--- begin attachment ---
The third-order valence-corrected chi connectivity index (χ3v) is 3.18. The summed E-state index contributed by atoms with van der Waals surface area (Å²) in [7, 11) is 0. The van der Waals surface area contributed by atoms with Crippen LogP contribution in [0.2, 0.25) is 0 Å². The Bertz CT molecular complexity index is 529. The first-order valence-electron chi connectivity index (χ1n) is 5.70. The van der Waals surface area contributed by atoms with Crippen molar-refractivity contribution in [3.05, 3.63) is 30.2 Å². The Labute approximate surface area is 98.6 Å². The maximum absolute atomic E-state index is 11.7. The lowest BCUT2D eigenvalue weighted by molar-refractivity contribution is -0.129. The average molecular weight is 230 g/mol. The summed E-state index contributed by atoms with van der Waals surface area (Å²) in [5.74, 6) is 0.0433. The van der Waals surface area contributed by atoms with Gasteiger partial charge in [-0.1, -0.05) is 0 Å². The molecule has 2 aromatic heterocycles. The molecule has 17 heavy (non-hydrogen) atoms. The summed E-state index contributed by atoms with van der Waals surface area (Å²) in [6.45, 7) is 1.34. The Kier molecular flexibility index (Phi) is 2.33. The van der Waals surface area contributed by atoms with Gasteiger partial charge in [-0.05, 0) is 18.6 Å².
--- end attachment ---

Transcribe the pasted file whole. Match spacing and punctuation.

The third-order valence-corrected chi connectivity index (χ3v) is 3.18. The summed E-state index contributed by atoms with van der Waals surface area (Å²) in [7, 11) is 0. The van der Waals surface area contributed by atoms with Crippen LogP contribution in [0.2, 0.25) is 0 Å². The Bertz CT molecular complexity index is 529. The first-order valence-electron chi connectivity index (χ1n) is 5.70. The van der Waals surface area contributed by atoms with Crippen molar-refractivity contribution in [3.05, 3.63) is 30.2 Å². The Labute approximate surface area is 98.6 Å². The maximum absolute atomic E-state index is 11.7. The lowest BCUT2D eigenvalue weighted by molar-refractivity contribution is -0.129. The average molecular weight is 230 g/mol. The summed E-state index contributed by atoms with van der Waals surface area (Å²) in [5.74, 6) is 0.0433. The van der Waals surface area contributed by atoms with Gasteiger partial charge in [-0.1, -0.05) is 0 Å². The molecule has 2 aromatic heterocycles. The molecule has 17 heavy (non-hydrogen) atoms. The summed E-state index contributed by atoms with van der Waals surface area (Å²) in [6.45, 7) is 1.34. The Kier molecular flexibility index (Phi) is 2.33. The van der Waals surface area contributed by atoms with Gasteiger partial charge in [-0.05, 0) is 18.6 Å².